One Key Detail in Batman v Superman that Ruins Batman

Questionable character choices are abound in Batman v Superman: Dawn of Justice. The movie wastes no time changing basic history that it does so right in the opening credits. In an otherwise gorgeous series of shots, we are regaled again with the story of the death of Thomas and Martha Wayne. This does a couple of things: First, it tells us that this is definitively Batman’s movie. Second and most importantly, it shows that Thomas Wayne was about to fight back as he was staring down the barrel of that gun.

Small detail right? Thomas Wayne, facing his attacker (Is it Joe Chill? Does the movie ever tell us? Either way, he’ll just be “attacker” here.) and nobly standing between him and his family, clenches his fist which is holding back his young son, Bruce. We see Thomas begin to swing his arm up, presumably to connect with his attacker just before he is shot and falls to the ground. The rest of the sequence takes place as history dictates but that small gesture, a clenched fist about to be thrown from a disadvantageous position completely reframes Bruce’s loss and descent in becoming The Bat.

The problem with this small detail is that changing the way Bruce sees the murders to become an act of aggression completely entrenches the idea that Batman must force the world to bend in his direction at all costs. Bruce makes this an explicit statement later in the film as he literally says his parents taught him that to have the world the way he wants, he needs to force it to be so (bad paraphrasing, but those are the essentials). Batman also tells Superman during their battle that Superman “…isn’t brave. Men are brave.” The movie is directly telling us that this feeling comes from that moment just before Bruce’s parents were gunned-down. Thomas’s lasting impression on his son is a last ditch effort to stop the cruelty of the world. Is that a bad thing taken on its own? I don’t think it is but Bruce isn’t an average kid who learns average lessons. Bruce becomes a borderline fascist vigilante who does everything he can to not tip the scales and become a criminal himself.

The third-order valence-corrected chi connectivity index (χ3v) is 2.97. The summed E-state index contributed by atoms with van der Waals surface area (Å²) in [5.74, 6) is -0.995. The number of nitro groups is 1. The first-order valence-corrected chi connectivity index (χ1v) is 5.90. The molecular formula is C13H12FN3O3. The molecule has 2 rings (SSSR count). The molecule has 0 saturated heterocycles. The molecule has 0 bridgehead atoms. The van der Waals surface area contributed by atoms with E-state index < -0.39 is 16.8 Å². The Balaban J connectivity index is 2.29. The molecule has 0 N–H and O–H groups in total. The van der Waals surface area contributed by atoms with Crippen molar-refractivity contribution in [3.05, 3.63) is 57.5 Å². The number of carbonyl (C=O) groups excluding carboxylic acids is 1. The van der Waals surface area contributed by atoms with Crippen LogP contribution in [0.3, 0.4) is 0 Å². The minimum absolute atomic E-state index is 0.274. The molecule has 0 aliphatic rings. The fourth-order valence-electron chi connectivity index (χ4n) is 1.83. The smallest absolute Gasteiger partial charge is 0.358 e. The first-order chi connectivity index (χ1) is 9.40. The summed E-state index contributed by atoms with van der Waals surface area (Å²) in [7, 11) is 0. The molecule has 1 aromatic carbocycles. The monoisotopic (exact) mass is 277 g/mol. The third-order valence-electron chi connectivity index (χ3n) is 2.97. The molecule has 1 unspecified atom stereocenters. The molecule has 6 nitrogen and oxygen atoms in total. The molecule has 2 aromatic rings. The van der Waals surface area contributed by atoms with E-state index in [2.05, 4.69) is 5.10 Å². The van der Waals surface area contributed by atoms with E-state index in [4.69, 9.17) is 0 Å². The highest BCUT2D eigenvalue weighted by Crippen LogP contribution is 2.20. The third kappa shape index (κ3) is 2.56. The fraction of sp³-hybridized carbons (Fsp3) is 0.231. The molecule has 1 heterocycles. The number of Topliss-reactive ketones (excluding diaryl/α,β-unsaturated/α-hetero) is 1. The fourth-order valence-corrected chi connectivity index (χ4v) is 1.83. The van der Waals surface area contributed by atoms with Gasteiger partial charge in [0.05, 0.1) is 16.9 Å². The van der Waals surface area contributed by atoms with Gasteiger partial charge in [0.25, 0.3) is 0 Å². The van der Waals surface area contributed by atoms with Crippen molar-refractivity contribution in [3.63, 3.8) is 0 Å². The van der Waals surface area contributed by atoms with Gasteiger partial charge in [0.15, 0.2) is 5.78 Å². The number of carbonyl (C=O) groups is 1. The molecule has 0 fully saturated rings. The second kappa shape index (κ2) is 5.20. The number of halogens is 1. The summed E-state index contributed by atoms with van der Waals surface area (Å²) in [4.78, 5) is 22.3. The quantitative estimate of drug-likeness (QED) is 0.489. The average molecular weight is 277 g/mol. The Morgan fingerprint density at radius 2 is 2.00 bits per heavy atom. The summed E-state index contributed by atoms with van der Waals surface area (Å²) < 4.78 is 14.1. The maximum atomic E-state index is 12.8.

It is a supremely concerning detail because Bruce Wayne’s history has taught us that he leans on the kindness and generous legacy of his father to help balance his anger. There are runs of the character (written by Frank Miller, which would be apt considering his influence on this film) that paint Thomas as a more gruff father who cared more about his patients than Bruce. Still, Thomas’s care for humanity around him constantly informs Bruce’s decisions as he lives his life behind a mask.

From an even more concerning angle, this almost-punch could have very well triggered the gunman to kill the Waynes in the first place! Would he have killed Thomas and Martha if not provoked by an act of violence? Yes, probably because this is Batman but it leaves the question completely open for interpretation.

The death of Bruce Wayne’s parents could have been provoked by Thomas Wayne almost punching a guy with a gun.

These details will be picked out by defenders of the movie as looking too deeply into a “fun movie” or hating on DC characters. By looking deeply into the choices of a filmmaker, we give them the respect they deserve as artists to believe that everything is on the screen for a reason. To just pass off a detail as something unimportant, you’re doing the movie and the artists behind it more discredit than by addressing the matter. These choices are purposefully made and, in good films, they uphold the characters and plot and reasoning behind it all. In bad films and in films detailing already established and beloved characters, choices like this contradict our understanding of a character’s journey and do a disservice to the story.

Characters deserve reexamining and even changing now and then. In this case, Thomas Wayne’s aggression is the film’s first transgression against a list of characters that mold Batman v Superman into something fans shouldn’t even recognize.

Curtis Waugh
Curtis Waugh
Curtis is a Los Angeles transplant from a long lost land called Ohio. He aspires to transmute his experiences growing up a Monster Kid into something that will horrify normal people around the world. When he isn't bemoaning the loss of the latest Guillermo del Toro project, Curtis can be found every Thursday night at the Chinese Theater on Hollywood Boulevard, awaiting the next Dwayne Johnson movie.